About

This is an informational web page for the Compiler Principles course (NSWI098), which is being taught at the Faculty of Mathematics and Physics, Charles University. The lectures are being held in S3, from 14:00 to 15:30 every Thursday. The seminars are in S4 after the lecture (from 15:40).

You can find here:

Contact

The course is currently led by Jakub Yaghob and David Bednárek. Please direct inqueries of a specific topic (or home assignment) to the teacher who presented the topic.

Latest Updates

18.9.2017 Academic year 2017/2018 preparation.
23.7.2016 A new web page was created.

Grading

The grading criteria for this course are summarized in the following. Please, read them carefully. In case any rules are not clear, contact Dr. Jakub Yaghob.

Home Assignments

There will be 6 home assignments which are designed to incrementally build a compiler for simplified Pascal (called Mlaskal).

You may receive up to 100 points for assignments #1-#3 and up to 150 points for assignments #4-#6. The sum of your points will determine your final mark as follows:

pointsmark
700 or more1 (excellent)
550-6992 (well done)
450-5493 (OK)
449 or lessfailed

Furthermore, 450 points are required to receive a credit for the seminar (which is also required). If you are not satisfied with your mark, but you have at least 450 points (an thus the credit), you may request a written examination where your mark will be determined. Once subscribing for the exam, your mark received from the assignments is no longer valid — i.e., you may fail the exam even if you have enough points from the assignments.

Each assignment has a strict deadline. Once the deadline is reached, all assignments are collected and graded. You may submit your solution after the deadline and ask for (re)evaluation, but you will receive penalty 10 points per day for late submission, which is additionally subtracted from points obtained for the assignment.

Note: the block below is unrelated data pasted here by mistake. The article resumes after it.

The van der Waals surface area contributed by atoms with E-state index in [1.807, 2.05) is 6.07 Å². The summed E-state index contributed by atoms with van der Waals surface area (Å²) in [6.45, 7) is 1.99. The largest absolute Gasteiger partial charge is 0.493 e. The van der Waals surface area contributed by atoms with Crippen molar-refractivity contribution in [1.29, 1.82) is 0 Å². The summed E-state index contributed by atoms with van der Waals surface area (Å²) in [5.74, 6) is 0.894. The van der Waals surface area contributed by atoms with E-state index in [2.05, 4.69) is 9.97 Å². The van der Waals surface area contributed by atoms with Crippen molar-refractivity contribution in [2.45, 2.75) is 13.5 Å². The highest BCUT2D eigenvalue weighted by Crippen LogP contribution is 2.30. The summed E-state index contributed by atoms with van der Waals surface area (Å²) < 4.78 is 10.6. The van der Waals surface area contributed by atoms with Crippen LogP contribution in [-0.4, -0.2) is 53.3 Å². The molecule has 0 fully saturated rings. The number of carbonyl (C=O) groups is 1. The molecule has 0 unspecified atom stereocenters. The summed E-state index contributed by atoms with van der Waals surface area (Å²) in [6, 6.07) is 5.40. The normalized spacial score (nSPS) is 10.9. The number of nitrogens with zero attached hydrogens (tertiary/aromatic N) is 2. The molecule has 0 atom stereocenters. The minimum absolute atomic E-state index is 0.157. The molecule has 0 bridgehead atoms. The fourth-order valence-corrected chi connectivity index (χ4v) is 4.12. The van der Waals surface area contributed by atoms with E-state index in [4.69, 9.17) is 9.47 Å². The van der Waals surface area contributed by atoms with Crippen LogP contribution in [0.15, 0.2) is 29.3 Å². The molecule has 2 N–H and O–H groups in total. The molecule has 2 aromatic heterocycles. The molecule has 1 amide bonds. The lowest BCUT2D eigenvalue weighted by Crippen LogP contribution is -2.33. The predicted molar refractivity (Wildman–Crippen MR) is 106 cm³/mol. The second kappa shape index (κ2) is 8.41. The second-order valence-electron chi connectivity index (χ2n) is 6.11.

Lectures

The domain of compilers is relatively steady in the computer science, at least for the compiler front-end. If you have any questions or suggestions related to the lectures, please contact the teachers.

The presented schedule is only informational. Teaching time for a matter may vary slightly depending on the student's grasp.

4.10.2018 Compiler - an introduction PPTX File Icon 01-comp.pptx
11.10.2018 Lexical analysis PPTX File Icon 02-la.pptx
18.10.2018 Syntax analysis - an introduction PPTX File Icon 03-sxa.pptx
25.10.2018 Syntax analysis - top-down parsing PPTX File Icon 03-sxa.pptx
1.11.2018 Syntax analysis - bottom-up parsing PPTX File Icon 03-sxa.pptx
8.11.2018 Intermediate code PPTX File Icon 04-ic.pptx
15.11.2018 Semantic analysis PPTX File Icon 05-saatr.pptx
29.11.2018 Intermediate code generation PPTX File Icon 06-genic.pptx
6.12.2018 High-level optimizations PPTX File Icon 07-opt.pptx
13.12.2018 CPU architectures PPTX File Icon 08-cpu.pptx
20.12.2018 Code generation PPTX File Icon 08-cpu.pptx
3.1.2019 Runtime PPTX File Icon 09-rt.pptx
10.1.2019 Interpreted languages PPTX File Icon 10-interp.pptx

Assignments

Motto: Kde to žije, tam je Mlaskal. (Kate)

Global assignment

The Mlaskal (simplified Pascal) language is defined by a set of syntax diagrams:

Program JPEG File Icon mlaskal-prog.jpeg
Block JPEG File Icon mlaskal-block.jpeg
Procedure, function JPEG File Icon mlaskal-proc.jpeg
Type JPEG File Icon mlaskal-type.jpeg
Special types JPEG File Icon mlaskal-spectype.jpeg
Statement JPEG File Icon mlaskal-stmt.jpeg
Variable JPEG File Icon mlaskal-var.jpeg
Expression JPEG File Icon mlaskal-expr.jpeg